Standing inside a festival booth, Ingela Travers-Hayward asks two twenty-something women approaching, “Would you like some free naloxone?” Travers-Hayward is one of the co-founders of the new Ohio-based nonprofit This Must Be The Place, which aims to “create an army of lifesavers equipped with Narcan.” And she has clearly done this hundreds of times before. She knows she only has about a minute to capture a typical festival goer’s attention, so once someone says yes, she launches into a rapid-fire spiel on how to recognize an opioid overdose.
Among the telltale signs: labored or stopped breathing, choking sounds, as well as discolored skin and fingernails. “And that’s where this stuff comes in,” Travers-Hayward says, the Space Needle towering above her. On an orange ribbon around her neck dangles what looks like the top part of an allergy spray applicator.
“It’s just a nasal spray,” Travers-Hayward continues, putting the nozzle in her nose and clicking it with two fingers. This one is a model, she adds — it contains no medication. But if you administered this to someone experiencing an overdose, “within 30 seconds to  minutes this will take effect,” she says. “And you may save a life.”
In response to a national surge in overdoses, This Must Be The Place is part of a growing group of so-called “harm-reduction” initiatives in the music, festival and nightlife sector that aim to educate people about the dangers of fentanyl and other opioids — as well as the life-saving power of Narcan.
Last year, Portland-based Beats Overdose started handing out Narcan and fentanyl test strips on the West Coast tour of Cypress Hill and hip-hop duo Atmosphere. Around the same time, the charitable arm of guitar manufacturer Gibson launched the Training and Empowering Musicians to Prevent Overdose (TEMPO) program, which focuses on naloxone distribution for musicians, music venues and related industries (like tour bus providers, rehearsal facilities and lighting and rigging companies). And in late 2021, New York’s office of nightlife launched the “NARCAN® Behind Every Bar” campaign to encourage bar and venue owners to stock the medicine. This past May, the magazine Wired declared, “The Must-Have Gear for Going Out This Summer? Narcan!”
The effort is building in Seattle, too. On Aug. 4, as part of the run-up to International Overdose Awareness Day on Aug. 31 and National Recovery Month in September, local nonprofit Seattle Musicians Access to Sustainable Healthcare (SMASH) launched a harm reduction campaign geared toward the music industry, called the “Anti 27 Club.”
Named for the mythology surrounding musicians who die at age 27 after a history of substance use (Jimi Hendrix and Kurt Cobain among them), the campaign hopes to educate people, reduce the stigma around substance use and provide a pathway to addiction recovery services for those who are interested.
The initiative culminates on Aug. 31 at South Park Hall with a free Overdose Response Workshop, presented with help from Public Health - Seattle/King County, which will teach venue owners and staff (as well as other industry professionals) how to spot and respond to an opioid overdose. Each attendee will also get a kit that includes two doses of Narcan, instructions on how to administer it, posters to hang in venues and fentanyl test strips. (Fentanyl test strips can be dipped into water that contains powder or crushed pills to test for the presence of the substance in the illegal drug supply — a strategy that has proven useful in preventing overdoses.)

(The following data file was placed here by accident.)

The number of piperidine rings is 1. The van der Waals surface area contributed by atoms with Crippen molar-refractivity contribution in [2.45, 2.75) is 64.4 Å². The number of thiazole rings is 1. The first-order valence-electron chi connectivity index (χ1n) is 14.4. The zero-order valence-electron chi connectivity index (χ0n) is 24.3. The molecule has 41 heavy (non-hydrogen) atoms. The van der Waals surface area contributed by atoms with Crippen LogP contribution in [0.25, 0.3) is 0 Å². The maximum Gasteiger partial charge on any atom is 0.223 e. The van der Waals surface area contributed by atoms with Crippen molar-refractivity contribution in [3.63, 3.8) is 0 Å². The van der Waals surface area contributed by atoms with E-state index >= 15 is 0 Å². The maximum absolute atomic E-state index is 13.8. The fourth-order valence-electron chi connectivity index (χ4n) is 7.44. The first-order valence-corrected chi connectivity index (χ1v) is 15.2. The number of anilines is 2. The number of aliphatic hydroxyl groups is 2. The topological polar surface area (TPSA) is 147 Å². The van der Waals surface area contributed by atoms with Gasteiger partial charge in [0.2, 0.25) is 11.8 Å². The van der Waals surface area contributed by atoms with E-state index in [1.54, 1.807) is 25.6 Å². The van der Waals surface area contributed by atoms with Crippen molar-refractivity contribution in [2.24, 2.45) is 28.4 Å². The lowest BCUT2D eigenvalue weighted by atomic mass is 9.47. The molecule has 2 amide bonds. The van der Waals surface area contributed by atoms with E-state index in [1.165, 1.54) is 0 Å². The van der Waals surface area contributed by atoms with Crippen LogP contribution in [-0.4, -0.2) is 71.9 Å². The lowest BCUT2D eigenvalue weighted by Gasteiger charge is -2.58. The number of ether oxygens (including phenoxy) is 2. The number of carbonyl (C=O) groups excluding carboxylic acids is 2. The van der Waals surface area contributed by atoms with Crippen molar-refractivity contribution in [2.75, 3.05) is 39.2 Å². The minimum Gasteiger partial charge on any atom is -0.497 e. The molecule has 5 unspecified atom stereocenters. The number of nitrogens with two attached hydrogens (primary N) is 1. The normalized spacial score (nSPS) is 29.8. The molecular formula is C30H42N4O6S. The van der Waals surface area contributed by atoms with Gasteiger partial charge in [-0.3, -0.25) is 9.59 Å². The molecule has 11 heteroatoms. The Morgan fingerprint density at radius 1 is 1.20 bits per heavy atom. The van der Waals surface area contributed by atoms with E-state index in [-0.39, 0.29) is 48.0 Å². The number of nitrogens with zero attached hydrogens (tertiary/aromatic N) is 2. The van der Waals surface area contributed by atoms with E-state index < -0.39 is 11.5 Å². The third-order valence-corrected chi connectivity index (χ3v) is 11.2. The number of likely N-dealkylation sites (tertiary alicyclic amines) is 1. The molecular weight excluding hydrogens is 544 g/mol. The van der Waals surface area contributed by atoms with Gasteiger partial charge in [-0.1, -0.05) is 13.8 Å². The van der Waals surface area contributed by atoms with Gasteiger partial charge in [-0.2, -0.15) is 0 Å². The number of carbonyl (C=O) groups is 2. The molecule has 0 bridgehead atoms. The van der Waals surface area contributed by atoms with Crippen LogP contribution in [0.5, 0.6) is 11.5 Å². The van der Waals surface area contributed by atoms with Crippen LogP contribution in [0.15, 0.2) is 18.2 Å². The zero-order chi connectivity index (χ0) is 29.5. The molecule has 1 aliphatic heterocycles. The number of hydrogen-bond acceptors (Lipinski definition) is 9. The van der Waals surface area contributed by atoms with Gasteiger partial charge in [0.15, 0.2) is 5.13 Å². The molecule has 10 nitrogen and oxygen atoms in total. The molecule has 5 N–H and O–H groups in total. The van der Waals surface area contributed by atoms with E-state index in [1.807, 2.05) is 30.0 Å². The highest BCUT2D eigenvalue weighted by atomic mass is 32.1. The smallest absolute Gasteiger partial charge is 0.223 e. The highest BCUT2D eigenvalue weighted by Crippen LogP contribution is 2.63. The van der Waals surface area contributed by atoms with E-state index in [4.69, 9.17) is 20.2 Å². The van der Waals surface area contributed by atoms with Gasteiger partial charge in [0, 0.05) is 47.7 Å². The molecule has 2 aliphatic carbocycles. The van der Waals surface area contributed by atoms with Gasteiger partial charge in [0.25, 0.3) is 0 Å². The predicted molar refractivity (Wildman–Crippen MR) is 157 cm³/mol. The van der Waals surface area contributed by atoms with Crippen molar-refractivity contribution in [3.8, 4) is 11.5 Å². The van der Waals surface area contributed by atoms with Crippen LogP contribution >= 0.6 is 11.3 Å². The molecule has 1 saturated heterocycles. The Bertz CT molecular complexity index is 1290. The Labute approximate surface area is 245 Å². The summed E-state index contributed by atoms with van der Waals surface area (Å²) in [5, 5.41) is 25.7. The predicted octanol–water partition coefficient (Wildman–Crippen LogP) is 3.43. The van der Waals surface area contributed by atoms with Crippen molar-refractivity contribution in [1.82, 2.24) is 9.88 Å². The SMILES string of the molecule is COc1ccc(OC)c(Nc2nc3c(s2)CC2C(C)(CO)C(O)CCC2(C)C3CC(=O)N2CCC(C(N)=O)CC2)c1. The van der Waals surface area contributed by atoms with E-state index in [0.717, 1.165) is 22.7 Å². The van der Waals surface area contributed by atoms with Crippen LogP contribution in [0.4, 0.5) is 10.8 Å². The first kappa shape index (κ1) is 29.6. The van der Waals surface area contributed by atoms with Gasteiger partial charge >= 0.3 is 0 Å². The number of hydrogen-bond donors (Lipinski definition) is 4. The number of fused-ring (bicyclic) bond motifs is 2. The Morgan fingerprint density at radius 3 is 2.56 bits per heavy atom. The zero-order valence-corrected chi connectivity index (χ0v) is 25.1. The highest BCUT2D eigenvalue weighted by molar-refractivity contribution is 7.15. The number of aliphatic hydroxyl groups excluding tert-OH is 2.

“This [campaign] came out of my own experience of losing folks to accidental overdose,” says Nikki Barron, communications and outreach manager for SMASH. “And from seeing the trajectory of overdose deaths rising at super alarming rates ever since the pandemic — seeing that cliff coming of how this is going to become a public health emergency,” she says. “I wanted to make sure that the music industry and artists and venues are prepared.”
Overdoses are at an all-time high. King County saw a nearly 40% increase in overdose deaths in 2021, and nationally drug overdose deaths increased by nearly 15% last year. A major driver is fentanyl, says King County public health expert Brad Finegood. Fentanyl is a synthetic opioid up to 50 times stronger than heroin and 100 times stronger than morphine that is regularly mixed with drugs like heroin, cocaine and methamphetamine or made into pills that resemble other prescription opioids.
“Pills have traditionally made their way through the bar, music and club scene, as it is easy to conceal and use,” Finegood says. He also points to an erroneous belief that pills are “safer.” And recent scientific research shows that other drugs increasingly — often unbeknownst to users — contain fentanyl, which may be deadly.
“As people come back together post-COVID, it is super important to inform people of the lethal drug supply and provide life-saving overdose prevention tools,” Finegood says.
It’s hard to gauge precisely how much the music and nightlife sector is specifically affected, but Seattle venue owners and festival organizers across the board say they have not seen an increase in overdoses, or any at all, among musicians or audience members.
But the public health issue is spreading. Overdoses are now the top cause of death for Americans ages 18 to 45. It’s a bit like an oil spill: If it’s in the water, eventually it will stick to some feathers.
Some data suggest the music festival crowd may be swimming close to those waters: Research from Australia indicates that festival attendees report high levels of “illicit drug use” (note: the study counted marijuana among the drugs) compared with the general population, and a recent survey of U.S. festivalgoers showed that 54% of respondents had taken a substance from a stranger in the crowd.
That’s partly why organizations like This Must Be The Place do outreach at festivals (including, earlier this summer, the Capitol Hill Block Party). But the rise in similar initiatives also points to shifting perceptions around harm reduction in the U.S., particularly around having Narcan on hand — a strategy increasingly recommended by local and national health agencies. (In 2019, Seattle’s Office of Economic Development launched a small program that provided 10 nightlife venues with Narcan.) And perceptions of and guidance around fentanyl test strips are changing, too.
Still, some local venue owners are hesitant to talk publicly about carrying Narcan or fentanyl test strips. They worry about a legal gray zone of liability and being seen as promoting drug use. But judging by an informal poll, many Seattle venues do stock naloxone, have recently started stocking it or are planning to stock it.